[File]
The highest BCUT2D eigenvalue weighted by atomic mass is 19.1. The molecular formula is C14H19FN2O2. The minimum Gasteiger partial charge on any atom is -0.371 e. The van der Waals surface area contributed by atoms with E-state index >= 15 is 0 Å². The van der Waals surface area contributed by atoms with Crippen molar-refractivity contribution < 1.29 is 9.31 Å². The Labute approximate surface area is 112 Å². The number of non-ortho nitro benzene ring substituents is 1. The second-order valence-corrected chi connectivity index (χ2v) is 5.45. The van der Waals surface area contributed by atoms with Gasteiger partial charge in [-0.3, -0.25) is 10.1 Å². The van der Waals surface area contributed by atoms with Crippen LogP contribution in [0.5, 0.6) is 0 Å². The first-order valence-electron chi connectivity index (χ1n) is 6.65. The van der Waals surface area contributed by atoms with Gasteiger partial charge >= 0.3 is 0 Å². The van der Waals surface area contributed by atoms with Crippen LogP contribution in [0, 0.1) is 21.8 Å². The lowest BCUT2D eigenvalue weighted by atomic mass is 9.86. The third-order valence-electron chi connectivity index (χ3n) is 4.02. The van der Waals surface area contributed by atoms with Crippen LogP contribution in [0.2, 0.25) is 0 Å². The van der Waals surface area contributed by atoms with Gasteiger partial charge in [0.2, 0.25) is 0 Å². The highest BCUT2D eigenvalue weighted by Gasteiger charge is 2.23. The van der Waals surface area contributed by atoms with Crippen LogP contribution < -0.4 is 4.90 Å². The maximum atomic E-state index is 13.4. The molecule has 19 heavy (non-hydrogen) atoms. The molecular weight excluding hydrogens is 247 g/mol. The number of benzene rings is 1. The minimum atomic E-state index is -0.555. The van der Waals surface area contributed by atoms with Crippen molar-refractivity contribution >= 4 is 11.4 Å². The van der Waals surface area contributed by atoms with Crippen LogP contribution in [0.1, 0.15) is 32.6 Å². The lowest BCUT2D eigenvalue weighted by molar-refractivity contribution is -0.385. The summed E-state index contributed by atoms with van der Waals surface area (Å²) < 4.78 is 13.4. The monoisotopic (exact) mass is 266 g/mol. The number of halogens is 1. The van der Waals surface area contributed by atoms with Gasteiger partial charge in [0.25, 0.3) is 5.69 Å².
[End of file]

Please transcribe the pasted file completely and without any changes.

The highest BCUT2D eigenvalue weighted by atomic mass is 19.1. The molecular formula is C14H19FN2O2. The minimum Gasteiger partial charge on any atom is -0.371 e. The van der Waals surface area contributed by atoms with E-state index >= 15 is 0 Å². The van der Waals surface area contributed by atoms with Crippen molar-refractivity contribution < 1.29 is 9.31 Å². The Labute approximate surface area is 112 Å². The number of non-ortho nitro benzene ring substituents is 1. The second-order valence-corrected chi connectivity index (χ2v) is 5.45. The van der Waals surface area contributed by atoms with Gasteiger partial charge in [-0.3, -0.25) is 10.1 Å². The van der Waals surface area contributed by atoms with Crippen LogP contribution in [0.5, 0.6) is 0 Å². The first-order valence-electron chi connectivity index (χ1n) is 6.65. The van der Waals surface area contributed by atoms with Gasteiger partial charge >= 0.3 is 0 Å². The van der Waals surface area contributed by atoms with Crippen LogP contribution in [0, 0.1) is 21.8 Å². The lowest BCUT2D eigenvalue weighted by atomic mass is 9.86. The third-order valence-electron chi connectivity index (χ3n) is 4.02. The van der Waals surface area contributed by atoms with Crippen LogP contribution in [0.2, 0.25) is 0 Å². The van der Waals surface area contributed by atoms with Gasteiger partial charge in [0.2, 0.25) is 0 Å². The highest BCUT2D eigenvalue weighted by Gasteiger charge is 2.23. The van der Waals surface area contributed by atoms with Crippen LogP contribution < -0.4 is 4.90 Å². The maximum atomic E-state index is 13.4. The molecule has 19 heavy (non-hydrogen) atoms. The molecular weight excluding hydrogens is 247 g/mol. The number of benzene rings is 1. The minimum atomic E-state index is -0.555. The van der Waals surface area contributed by atoms with Crippen molar-refractivity contribution >= 4 is 11.4 Å². The van der Waals surface area contributed by atoms with Crippen LogP contribution in [0.1, 0.15) is 32.6 Å². The lowest BCUT2D eigenvalue weighted by molar-refractivity contribution is -0.385. The summed E-state index contributed by atoms with van der Waals surface area (Å²) < 4.78 is 13.4. The monoisotopic (exact) mass is 266 g/mol. The number of halogens is 1. The van der Waals surface area contributed by atoms with Gasteiger partial charge in [0.25, 0.3) is 5.69 Å².